An "art world jigsaw puzzle" involving one of the 20th Century's best-known painters is close to completion after a discovery in Norwich.
Experts have uncovered a third quarter of a missing René Magritte painting concealed under another of his works in the Norwich Castle Museum collection.
Sections of La Pose Enchantée have also been found in New York and Stockholm.
Museum curator Dr Giorgia Bottinelli said the third quarter had been "hiding for more than 80 years".
In what has been declared a "hugely exciting discovery", it has now been revealed Magritte painted La Condition Humaine over the lower right-hand section of the missing work in 1935.
La Pose Enchantée was exhibited in 1927 but was later returned to Magritte before vanishing about five years later. The Belgian surrealist, who died in 1967, never mentioned its fate.
"What happened to the missing painting is now slowly coming to light in a remarkable series of events," said Dr Bottinelli, the museum's curator of historic art.
"It seems that for some reason, Magritte must have decided to cut the painting into quarters, and then painted four completely different paintings over the top."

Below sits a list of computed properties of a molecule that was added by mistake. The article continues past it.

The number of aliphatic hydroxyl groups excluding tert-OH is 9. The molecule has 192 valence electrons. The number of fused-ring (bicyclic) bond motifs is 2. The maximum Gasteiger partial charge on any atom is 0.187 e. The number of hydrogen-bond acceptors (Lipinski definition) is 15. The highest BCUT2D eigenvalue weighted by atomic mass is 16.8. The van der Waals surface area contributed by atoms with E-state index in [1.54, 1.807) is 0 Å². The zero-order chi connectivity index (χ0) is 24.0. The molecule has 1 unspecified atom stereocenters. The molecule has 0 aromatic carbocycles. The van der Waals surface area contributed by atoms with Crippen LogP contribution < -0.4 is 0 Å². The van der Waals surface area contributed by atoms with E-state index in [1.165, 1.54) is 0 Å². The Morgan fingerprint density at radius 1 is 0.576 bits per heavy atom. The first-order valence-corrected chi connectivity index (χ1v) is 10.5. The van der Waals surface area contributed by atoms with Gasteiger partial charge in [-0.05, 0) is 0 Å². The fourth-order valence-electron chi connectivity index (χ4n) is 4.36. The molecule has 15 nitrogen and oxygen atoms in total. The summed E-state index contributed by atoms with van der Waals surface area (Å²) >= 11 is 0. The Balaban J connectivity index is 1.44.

Rene Magritte (1898-1967)
Rene Magritte was born in Lessines, Belgium
He started off as a commercial artist before becoming famous for his surrealist work
His paintings have inspired pop and conceptual art, the cover of a Rolling Stones record, a video by Oasis, and a song by Paul Simon
Magritte wore a trademark bowler hat and lived in a Brussels suburb
He did not have a studio but painted in his lounge
A Magritte sold for $11.5m (about £8.6m) in New York in 2002
A museum dedicated to his work opened in Brussels in 2009
Art conservator Alice Tavares da Silva was preparing La Condition Humaine for a major Magritte retrospective in Paris later this month when she discovered the edges and reverse of the canvas had some exposed paint.
She noted it as unusual, then found experts at New York's Museum of Modern Art (MoMA) had discovered the first piece in 2013 underneath a painting called The Portrait, also from 1935, after it was analysed.
The Red Model, painted the same year, in Stockholm's Moderna Museet was also found to be masking a part.
The Hamilton-Kerr Institute at Cambridge University used an X-ray fluorescence technique to confirm Ms Tavares da Silva's hunch.
La Pose Enchantée's existence was only known because of a single black and white photo, but the Norwich discovery will add to MoMA's existing colour reconstruction.